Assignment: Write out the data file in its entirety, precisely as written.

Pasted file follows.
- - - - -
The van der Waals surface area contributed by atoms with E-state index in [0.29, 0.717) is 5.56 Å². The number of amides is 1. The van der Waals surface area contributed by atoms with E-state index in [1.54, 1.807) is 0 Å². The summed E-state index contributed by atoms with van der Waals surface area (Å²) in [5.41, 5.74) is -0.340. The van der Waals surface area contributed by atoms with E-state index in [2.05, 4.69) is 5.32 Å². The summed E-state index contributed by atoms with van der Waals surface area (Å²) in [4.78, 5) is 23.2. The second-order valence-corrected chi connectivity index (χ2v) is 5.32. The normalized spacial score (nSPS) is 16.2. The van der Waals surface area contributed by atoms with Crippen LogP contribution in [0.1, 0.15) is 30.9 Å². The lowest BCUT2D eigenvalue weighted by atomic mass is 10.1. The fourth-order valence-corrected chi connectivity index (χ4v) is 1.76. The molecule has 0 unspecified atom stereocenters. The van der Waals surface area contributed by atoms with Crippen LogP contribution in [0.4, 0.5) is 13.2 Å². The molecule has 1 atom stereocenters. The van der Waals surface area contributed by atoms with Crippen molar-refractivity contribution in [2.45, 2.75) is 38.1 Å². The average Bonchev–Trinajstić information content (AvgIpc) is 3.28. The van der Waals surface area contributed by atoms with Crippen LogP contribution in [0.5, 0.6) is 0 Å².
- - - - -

The van der Waals surface area contributed by atoms with E-state index in [0.29, 0.717) is 5.56 Å². The number of amides is 1. The van der Waals surface area contributed by atoms with E-state index in [1.54, 1.807) is 0 Å². The summed E-state index contributed by atoms with van der Waals surface area (Å²) in [5.41, 5.74) is -0.340. The van der Waals surface area contributed by atoms with E-state index in [2.05, 4.69) is 5.32 Å². The summed E-state index contributed by atoms with van der Waals surface area (Å²) in [4.78, 5) is 23.2. The second-order valence-corrected chi connectivity index (χ2v) is 5.32. The normalized spacial score (nSPS) is 16.2. The van der Waals surface area contributed by atoms with Crippen LogP contribution in [0.1, 0.15) is 30.9 Å². The lowest BCUT2D eigenvalue weighted by atomic mass is 10.1. The fourth-order valence-corrected chi connectivity index (χ4v) is 1.76. The molecule has 0 unspecified atom stereocenters. The van der Waals surface area contributed by atoms with Crippen LogP contribution in [0.4, 0.5) is 13.2 Å². The molecule has 1 atom stereocenters. The van der Waals surface area contributed by atoms with Crippen molar-refractivity contribution in [2.45, 2.75) is 38.1 Å². The average Bonchev–Trinajstić information content (AvgIpc) is 3.28. The van der Waals surface area contributed by atoms with Crippen LogP contribution in [0.5, 0.6) is 0 Å².